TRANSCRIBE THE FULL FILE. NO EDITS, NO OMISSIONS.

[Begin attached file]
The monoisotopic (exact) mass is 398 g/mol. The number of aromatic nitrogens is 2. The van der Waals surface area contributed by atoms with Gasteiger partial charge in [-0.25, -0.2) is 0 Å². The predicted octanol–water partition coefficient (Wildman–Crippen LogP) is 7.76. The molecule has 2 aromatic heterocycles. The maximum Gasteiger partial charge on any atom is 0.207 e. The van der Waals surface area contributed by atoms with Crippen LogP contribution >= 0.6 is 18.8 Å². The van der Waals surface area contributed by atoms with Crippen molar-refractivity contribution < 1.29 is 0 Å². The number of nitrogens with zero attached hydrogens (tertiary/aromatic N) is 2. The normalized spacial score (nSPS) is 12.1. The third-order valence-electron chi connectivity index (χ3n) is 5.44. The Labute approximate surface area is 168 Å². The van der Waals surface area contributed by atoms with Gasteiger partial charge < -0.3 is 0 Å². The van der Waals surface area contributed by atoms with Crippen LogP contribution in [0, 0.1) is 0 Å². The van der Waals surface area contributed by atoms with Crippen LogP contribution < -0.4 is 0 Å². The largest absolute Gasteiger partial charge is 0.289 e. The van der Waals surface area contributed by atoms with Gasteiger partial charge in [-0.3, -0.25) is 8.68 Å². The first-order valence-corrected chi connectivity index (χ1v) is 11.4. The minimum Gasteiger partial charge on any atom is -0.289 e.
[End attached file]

The monoisotopic (exact) mass is 398 g/mol. The number of aromatic nitrogens is 2. The van der Waals surface area contributed by atoms with Gasteiger partial charge in [-0.25, -0.2) is 0 Å². The predicted octanol–water partition coefficient (Wildman–Crippen LogP) is 7.76. The molecule has 2 aromatic heterocycles. The maximum Gasteiger partial charge on any atom is 0.207 e. The van der Waals surface area contributed by atoms with Crippen LogP contribution >= 0.6 is 18.8 Å². The van der Waals surface area contributed by atoms with Crippen molar-refractivity contribution < 1.29 is 0 Å². The number of nitrogens with zero attached hydrogens (tertiary/aromatic N) is 2. The normalized spacial score (nSPS) is 12.1. The third-order valence-electron chi connectivity index (χ3n) is 5.44. The Labute approximate surface area is 168 Å². The van der Waals surface area contributed by atoms with Gasteiger partial charge < -0.3 is 0 Å². The van der Waals surface area contributed by atoms with Crippen LogP contribution in [0, 0.1) is 0 Å². The van der Waals surface area contributed by atoms with Crippen LogP contribution < -0.4 is 0 Å². The largest absolute Gasteiger partial charge is 0.289 e. The van der Waals surface area contributed by atoms with Gasteiger partial charge in [-0.3, -0.25) is 8.68 Å². The first-order valence-corrected chi connectivity index (χ1v) is 11.4. The minimum Gasteiger partial charge on any atom is -0.289 e.